Presidential candidate Prabowo Subianto responds to New Mandala’s Ross Tapsell regarding doubts about his commitment to democracy.
This issue has been of serious concern for many Indonesian and non-Indonesian academics whose expertise is Indonesian politics. This is largely the authors who write for us here at New Mandala.
These articles have not been written by authors who barrack for one party or another, but by Indonesian and non-Indonesian scholars who specialise in the academic study of Indonesia’s democracy and politics.
In a similar vein, yesterday, we published an article by Edward Aspinall and Marcus Mietzner which was entitled ‘Vote for me, but only once’, who expressed concerned about Prabowo’s comments about the electoral process. You can read a version of the article in Bahasa Indonesia here.
Yesterday evening, at an event in Jakarta where Prabowo spoke on foreign policy to an audience of supporters, diplomats, foreign media, and international relations students (among others), I was fortunate enough to ask him to clarify his remarks on democracy, as reported in Kompas, and its longevity under his possible presidency.
Following is his response, which was given fully in English.
“I think sometimes or many times my comments have been taken out of context, or not in the complete version. I was asked in that session; that was a session concerning culture. I was asked by the delegation, a senior cultural figure in Indonesian society. He asked me what my opinion was, because in our national ideology – Pancasila – the wording of the clause to describe our version of democracy, we call it kerakyatan [meaning government by the people, for the people] – in the version kerakyatan is guided by what we call hikmah melalui permusyaratan perwakilan [short hand interpretation for a reference for the Fourth Principle of Pancasiila], consultative discussions by representation.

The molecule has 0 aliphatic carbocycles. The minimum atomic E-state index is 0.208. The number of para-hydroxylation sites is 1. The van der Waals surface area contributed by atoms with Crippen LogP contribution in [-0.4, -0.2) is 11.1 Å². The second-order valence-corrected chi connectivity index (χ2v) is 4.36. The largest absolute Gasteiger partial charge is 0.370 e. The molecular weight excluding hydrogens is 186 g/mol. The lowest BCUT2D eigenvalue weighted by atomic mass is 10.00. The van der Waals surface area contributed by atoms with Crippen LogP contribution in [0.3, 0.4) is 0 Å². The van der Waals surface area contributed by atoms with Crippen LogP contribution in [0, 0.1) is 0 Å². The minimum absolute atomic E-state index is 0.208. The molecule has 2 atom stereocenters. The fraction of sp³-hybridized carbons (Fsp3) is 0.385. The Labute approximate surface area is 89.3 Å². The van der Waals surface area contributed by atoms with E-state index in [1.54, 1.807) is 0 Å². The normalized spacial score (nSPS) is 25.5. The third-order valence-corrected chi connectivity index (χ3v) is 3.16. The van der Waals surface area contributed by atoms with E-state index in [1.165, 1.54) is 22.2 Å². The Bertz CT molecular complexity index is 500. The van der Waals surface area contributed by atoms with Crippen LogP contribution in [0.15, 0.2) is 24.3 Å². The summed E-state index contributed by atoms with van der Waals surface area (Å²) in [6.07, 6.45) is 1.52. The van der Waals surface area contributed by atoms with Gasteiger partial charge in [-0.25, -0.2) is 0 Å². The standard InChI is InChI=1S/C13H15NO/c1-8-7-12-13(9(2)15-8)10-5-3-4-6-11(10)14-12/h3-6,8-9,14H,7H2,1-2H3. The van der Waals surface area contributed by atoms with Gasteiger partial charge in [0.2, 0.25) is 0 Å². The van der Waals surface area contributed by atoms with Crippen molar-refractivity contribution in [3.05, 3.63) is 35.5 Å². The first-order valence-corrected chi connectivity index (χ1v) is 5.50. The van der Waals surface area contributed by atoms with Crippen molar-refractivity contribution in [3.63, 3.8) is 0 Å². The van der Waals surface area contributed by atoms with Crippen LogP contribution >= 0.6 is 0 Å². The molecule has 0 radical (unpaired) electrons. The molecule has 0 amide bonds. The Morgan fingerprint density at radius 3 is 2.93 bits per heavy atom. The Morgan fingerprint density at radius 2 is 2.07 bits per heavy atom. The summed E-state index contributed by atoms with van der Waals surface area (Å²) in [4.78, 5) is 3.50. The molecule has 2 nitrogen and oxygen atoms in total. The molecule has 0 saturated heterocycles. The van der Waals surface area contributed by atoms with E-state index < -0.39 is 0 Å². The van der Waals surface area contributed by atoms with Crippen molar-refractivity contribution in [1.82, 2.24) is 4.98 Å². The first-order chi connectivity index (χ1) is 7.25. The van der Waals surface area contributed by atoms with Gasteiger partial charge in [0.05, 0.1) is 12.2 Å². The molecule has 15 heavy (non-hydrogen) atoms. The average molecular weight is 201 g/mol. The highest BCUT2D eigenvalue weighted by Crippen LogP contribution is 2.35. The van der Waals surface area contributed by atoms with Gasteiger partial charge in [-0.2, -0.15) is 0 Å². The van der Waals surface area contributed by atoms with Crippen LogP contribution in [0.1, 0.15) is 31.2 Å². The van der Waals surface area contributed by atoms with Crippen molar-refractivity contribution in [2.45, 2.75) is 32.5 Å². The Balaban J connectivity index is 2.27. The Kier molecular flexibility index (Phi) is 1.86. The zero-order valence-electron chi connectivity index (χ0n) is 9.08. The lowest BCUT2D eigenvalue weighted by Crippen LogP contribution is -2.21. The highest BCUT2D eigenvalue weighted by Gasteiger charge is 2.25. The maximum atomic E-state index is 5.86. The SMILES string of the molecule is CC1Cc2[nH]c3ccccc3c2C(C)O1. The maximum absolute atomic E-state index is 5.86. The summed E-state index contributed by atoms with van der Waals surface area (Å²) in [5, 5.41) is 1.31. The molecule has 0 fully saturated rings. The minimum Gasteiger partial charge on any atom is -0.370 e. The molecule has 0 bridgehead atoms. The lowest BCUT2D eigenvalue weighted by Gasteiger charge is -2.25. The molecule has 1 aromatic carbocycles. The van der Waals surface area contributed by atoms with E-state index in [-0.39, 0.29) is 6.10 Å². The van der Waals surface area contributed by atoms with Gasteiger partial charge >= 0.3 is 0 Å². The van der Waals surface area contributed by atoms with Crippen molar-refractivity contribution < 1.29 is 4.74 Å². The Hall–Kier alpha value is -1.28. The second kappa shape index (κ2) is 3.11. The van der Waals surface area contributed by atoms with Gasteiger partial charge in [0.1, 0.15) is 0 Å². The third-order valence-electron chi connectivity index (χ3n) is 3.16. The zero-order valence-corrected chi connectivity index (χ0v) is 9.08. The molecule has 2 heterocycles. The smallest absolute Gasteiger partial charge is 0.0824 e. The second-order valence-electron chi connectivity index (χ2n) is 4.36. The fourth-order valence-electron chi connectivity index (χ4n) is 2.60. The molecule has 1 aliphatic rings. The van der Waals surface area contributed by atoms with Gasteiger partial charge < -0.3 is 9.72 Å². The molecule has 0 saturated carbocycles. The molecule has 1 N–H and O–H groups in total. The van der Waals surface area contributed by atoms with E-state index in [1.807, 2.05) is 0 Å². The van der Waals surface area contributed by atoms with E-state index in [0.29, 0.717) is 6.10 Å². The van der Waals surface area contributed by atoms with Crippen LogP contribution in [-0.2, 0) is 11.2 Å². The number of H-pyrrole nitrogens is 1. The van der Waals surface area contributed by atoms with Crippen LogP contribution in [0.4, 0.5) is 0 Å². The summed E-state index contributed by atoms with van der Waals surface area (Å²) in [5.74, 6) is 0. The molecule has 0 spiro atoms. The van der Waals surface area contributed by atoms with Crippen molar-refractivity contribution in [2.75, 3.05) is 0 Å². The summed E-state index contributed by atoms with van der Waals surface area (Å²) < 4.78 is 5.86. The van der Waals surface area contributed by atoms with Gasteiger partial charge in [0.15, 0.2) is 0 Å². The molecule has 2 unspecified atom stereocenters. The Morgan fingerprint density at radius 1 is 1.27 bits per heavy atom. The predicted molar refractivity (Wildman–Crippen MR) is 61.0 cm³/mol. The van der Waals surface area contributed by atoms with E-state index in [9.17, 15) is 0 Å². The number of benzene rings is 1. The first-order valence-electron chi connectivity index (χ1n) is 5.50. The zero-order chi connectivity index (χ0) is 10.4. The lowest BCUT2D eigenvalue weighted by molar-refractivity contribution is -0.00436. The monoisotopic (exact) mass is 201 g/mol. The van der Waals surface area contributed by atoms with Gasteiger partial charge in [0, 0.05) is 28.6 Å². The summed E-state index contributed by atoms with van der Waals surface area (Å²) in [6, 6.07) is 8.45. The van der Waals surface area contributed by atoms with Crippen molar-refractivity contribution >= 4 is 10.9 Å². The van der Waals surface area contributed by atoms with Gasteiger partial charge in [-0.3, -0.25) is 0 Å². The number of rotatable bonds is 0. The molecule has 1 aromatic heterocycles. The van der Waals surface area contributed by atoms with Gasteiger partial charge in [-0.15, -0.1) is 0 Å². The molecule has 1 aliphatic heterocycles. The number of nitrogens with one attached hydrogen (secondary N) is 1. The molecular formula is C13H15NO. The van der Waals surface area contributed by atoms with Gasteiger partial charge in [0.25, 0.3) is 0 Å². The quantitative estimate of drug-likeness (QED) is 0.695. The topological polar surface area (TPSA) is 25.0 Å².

“So the direction of the question was, that many in Indonesian social and cultural leaders feel that basically our version of democracy should emphasise more on consultative consensus building through representation, so basically the essence is that democracy in our original constitution actually is more in line with Westminster Parliamentary democracy. This was the general direction of their thought.
“It’s not democracy versus authoritarian government. I sort of sense where you want to lead this question. Because I am being created as somebody who is anti-democracy. That I want authoritarian government. I want to go back to the New Order! (laughs and applause from audience). Please be assured. I am a democrat (applause). I believe in democracy. I was a soldier. I was a professional soldier. And I swore an oath to the Indonesian constitution to protect the constitution of the Republic. So I always uphold the constitutional power. That’s why I’m in politics. I’ve been politics already for what – nearly ten years? This is my third general election. So I do it the hard way. I don’t go assemble tanks and take over Parliament House, no haha (laughs from audience; more applause).
“Do you know why? Because I know the Indonesian people, and I know the Indonesian army, they are the people’s army. They come from the villages. They are children of the farmers. They are children of the poor. So… ah… no, it’s just the version of democracy.
“When I see India, 1.2 billion people, the kind of decisions made. It seems a bit more cheaper.